UK regulators targeting foreign bank branches with new reporting requirements and increased accountability

Out-Law Analysis | 12 Jun 2015 | 12:24 pm | 3 min. read

FOCUS: UK branches of foreign financial firms will be required to submit certain information to the Prudential Regulation Authority (PRA) from next month, signalling the start of a shift in the way UK regulators supervise these firms.

Authorised banks, building societies and investment firms that are not UK-headquartered must submit their first 'branch returns' to the regulator from 1 July. They will then be required to update this information twice yearly. The new requirement comes into force ahead of the UK financial regulators' intention to extend new rules governing senior management in banks to UK branches of foreign banks when they are introduced in March 2016.

The Branch return requirement will undoubtedly allow the PRA to keep a firm hand on the operation of branches. The PRA has said that that a resolution plan in place 'reduces the impact on financial stability in the UK' in the event of that bank's failure'. It is also fuelled by a desire to bring UK branches and subsidiaries onto a level playing field with UK-relevant firms that share similar regulated activities, and to increase accountability for all those sharing similar responsibilities regardless of their employer's legal status.

However, the challenges faced by UK branches or subsidiaries will naturally be different to those faced by UK firms. In particular, the supervisory and regulatory regimes in the bank's home country may not share the same emphasis and focus as the UK regulators, or be able to investthe same resources that similar UK firms apportion to ensure regulatory compliance. Branches and subsidiaries affected by the new rules should seek advice now.

The branch return

The PRA published its final policy statement and rules on the format and content of the branch return last month. The initiative was first proposed in February 2014 and the PRA has been trialling it as a means of gathering information about the UK operations of foreign PRA-supervised firms ever since, with a high rate of response.

The new requirements will apply to UK units or branches of foreign banks and firms that are headquartered abroad. These branches still form part of the parent bank and are not separate legal entities like subsidiaries, which are subject to the same supervisory model as any PRA-regulated UK bank. As branches are not a separate legal entity, they remain subject to the capital requirements and supervisory regime of the parent bank's home country, which may not be equivalent to the UK rules.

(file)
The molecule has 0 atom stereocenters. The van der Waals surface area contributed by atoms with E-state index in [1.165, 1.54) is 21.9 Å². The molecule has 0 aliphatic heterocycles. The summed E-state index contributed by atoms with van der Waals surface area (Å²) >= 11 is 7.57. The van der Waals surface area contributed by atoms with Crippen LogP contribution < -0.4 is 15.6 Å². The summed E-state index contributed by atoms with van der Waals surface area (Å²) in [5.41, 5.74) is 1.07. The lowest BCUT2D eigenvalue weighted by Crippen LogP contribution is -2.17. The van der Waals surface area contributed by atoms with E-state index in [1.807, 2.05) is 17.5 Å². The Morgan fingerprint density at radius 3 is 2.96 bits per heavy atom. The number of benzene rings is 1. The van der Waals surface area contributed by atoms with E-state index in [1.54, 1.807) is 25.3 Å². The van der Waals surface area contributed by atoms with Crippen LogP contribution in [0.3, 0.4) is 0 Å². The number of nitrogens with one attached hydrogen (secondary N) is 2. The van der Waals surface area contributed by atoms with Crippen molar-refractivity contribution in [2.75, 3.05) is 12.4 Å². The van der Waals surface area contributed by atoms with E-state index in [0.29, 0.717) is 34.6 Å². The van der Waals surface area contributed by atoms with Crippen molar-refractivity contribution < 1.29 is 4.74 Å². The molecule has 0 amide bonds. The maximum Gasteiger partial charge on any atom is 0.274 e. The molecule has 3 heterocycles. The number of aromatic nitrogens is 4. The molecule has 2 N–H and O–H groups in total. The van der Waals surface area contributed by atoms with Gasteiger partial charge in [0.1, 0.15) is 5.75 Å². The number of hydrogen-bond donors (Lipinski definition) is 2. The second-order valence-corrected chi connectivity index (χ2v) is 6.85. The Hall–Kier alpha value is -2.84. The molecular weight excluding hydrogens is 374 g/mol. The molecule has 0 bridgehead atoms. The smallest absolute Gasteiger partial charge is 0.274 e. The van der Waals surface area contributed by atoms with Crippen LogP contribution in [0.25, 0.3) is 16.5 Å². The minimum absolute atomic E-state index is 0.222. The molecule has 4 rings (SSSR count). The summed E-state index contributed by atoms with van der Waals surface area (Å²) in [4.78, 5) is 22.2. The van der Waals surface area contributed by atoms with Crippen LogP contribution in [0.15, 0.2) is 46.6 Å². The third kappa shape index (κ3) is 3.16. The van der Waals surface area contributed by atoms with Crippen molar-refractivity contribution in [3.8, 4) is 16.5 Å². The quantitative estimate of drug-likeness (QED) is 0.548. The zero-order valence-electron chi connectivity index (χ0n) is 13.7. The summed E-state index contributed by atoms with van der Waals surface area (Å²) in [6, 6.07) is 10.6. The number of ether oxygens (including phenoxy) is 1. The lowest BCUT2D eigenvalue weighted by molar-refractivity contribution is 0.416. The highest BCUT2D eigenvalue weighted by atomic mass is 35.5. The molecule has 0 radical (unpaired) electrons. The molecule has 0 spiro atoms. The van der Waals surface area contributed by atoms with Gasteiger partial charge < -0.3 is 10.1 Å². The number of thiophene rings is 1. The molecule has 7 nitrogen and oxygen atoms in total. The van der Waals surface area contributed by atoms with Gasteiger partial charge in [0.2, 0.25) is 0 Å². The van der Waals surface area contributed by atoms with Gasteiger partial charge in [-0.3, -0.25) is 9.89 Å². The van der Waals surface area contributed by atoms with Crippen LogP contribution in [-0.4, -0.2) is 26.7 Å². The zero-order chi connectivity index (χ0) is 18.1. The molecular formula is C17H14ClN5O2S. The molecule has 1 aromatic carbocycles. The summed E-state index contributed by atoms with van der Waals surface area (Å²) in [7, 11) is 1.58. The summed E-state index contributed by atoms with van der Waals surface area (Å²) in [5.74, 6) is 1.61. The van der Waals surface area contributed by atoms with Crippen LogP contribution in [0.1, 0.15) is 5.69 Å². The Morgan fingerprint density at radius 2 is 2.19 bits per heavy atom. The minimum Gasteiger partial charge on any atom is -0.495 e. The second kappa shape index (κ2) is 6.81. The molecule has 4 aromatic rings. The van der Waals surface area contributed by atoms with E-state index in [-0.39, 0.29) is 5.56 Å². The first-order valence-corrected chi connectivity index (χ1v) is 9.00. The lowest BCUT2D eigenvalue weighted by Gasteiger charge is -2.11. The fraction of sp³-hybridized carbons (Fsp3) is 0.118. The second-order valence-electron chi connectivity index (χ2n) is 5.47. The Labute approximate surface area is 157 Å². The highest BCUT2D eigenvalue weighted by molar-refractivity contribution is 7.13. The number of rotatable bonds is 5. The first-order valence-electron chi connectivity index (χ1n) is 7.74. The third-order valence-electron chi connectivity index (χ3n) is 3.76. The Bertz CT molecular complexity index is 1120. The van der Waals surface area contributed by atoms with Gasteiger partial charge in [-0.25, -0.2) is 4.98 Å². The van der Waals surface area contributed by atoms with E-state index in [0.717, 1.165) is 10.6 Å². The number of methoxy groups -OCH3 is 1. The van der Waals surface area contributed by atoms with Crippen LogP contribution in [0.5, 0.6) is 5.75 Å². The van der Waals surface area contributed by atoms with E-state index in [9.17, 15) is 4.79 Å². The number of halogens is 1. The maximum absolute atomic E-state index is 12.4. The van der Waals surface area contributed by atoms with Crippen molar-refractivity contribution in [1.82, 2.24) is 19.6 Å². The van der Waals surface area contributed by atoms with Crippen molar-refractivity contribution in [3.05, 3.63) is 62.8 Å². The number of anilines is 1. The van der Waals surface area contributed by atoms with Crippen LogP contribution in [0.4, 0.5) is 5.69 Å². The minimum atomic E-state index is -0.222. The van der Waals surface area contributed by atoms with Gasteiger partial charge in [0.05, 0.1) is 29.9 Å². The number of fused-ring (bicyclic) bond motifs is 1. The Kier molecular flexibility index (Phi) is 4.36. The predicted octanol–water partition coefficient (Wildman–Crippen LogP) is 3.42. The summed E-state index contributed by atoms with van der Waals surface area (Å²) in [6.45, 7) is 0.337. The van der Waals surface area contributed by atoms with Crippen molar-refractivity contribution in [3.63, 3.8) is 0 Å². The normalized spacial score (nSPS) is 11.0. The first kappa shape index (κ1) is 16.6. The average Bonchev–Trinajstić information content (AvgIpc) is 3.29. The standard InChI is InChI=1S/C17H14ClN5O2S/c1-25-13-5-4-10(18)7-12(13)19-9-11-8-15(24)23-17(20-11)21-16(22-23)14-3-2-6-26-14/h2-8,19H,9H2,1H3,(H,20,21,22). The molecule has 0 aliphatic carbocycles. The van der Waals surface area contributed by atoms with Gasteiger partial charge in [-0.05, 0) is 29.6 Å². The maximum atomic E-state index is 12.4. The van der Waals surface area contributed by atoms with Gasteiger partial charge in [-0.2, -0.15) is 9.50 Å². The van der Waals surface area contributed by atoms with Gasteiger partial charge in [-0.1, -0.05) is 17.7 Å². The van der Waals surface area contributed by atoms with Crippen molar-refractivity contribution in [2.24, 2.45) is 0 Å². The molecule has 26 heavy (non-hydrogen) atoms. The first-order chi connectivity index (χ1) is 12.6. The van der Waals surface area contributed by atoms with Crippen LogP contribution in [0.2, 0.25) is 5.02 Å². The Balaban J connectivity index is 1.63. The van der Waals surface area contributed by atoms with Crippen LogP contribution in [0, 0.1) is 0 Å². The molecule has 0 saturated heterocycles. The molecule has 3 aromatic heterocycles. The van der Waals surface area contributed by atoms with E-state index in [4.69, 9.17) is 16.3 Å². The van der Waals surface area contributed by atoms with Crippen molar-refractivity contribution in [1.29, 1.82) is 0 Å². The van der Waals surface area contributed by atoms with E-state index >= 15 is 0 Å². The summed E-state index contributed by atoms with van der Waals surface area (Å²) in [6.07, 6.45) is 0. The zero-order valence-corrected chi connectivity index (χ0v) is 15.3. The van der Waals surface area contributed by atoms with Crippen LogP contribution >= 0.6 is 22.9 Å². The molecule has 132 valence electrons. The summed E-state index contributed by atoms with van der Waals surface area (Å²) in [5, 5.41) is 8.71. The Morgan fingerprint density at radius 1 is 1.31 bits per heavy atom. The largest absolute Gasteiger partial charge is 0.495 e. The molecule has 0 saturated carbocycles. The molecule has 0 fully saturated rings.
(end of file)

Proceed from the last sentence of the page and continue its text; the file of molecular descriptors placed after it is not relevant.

The new requirement will enable the PRA to more closely supervise the operation of foreign branches and to ensure that preparations are in place to minimise the impact on the UK of that bank's failure. This approach would, for example, have cushioned the UK economy from the type of destruction caused in 2012/13 by the collapse of the Laiki Cypriot Bank and its UK branch, Laiki Bank UK, which was a branch of the Cypriot bank rather than a subsidiary.

Despite not being obliged to, the PRA worked with banks in both the UK and Cyprus and with the Cypriot regulator, the Cyprus Securities and Exchange Commission (CySEC), to ensure that UK depositors were protected when the bank collapsed. The Laiki UK savers were transferred to the UK subsidiary of the Bank of Cyprus, which falls under the protection of the PRA. This resulted in deposits being covered by the UK's Financial Services Compensation Scheme (FSCS), which guarantees up to £85,000 per depositor, and avoided a repeat of the 2008 crisis when Icelandic banks collapsed and thousands of UK savers with Icesave, the UK arm of Landsbanki, were left unprotected.

The senior managers and certification regimes

The PRA's intention to more closely regulate foreign branches is also echoed in its intention to extend the new rules governing senior management in banks to UK branches of foreign banks when they are introduced in March 2016.

In Spring 2015, the regulators began consulting on proposals to apply the new individual accountability regime for banks, building societies, credit unions and PRA-designated investment firms - collectively, 'relevant authorised persons' - to individuals working in UK branches of foreign banks or 'incoming branches'. In short, this would require compliance with the Senior Managers Regime, Certification Regime and Conduct Rules, and aims to encourage individuals to take greater responsibility for their actions and make it easier for both firms and the regulators to hold individuals to account.

The consultation process concluded on 25 May and the regulators intend to publish a policy statement containing final rules for incoming branches this summer. Branches and subsidiaries in need of further legal and compliance support should seek assistance and legal advice in advance of the regulators' increased focus in this area.

Elena Elia is a barrister and financial regulation and enforcement expert at Pinsent Masons, the law firm behind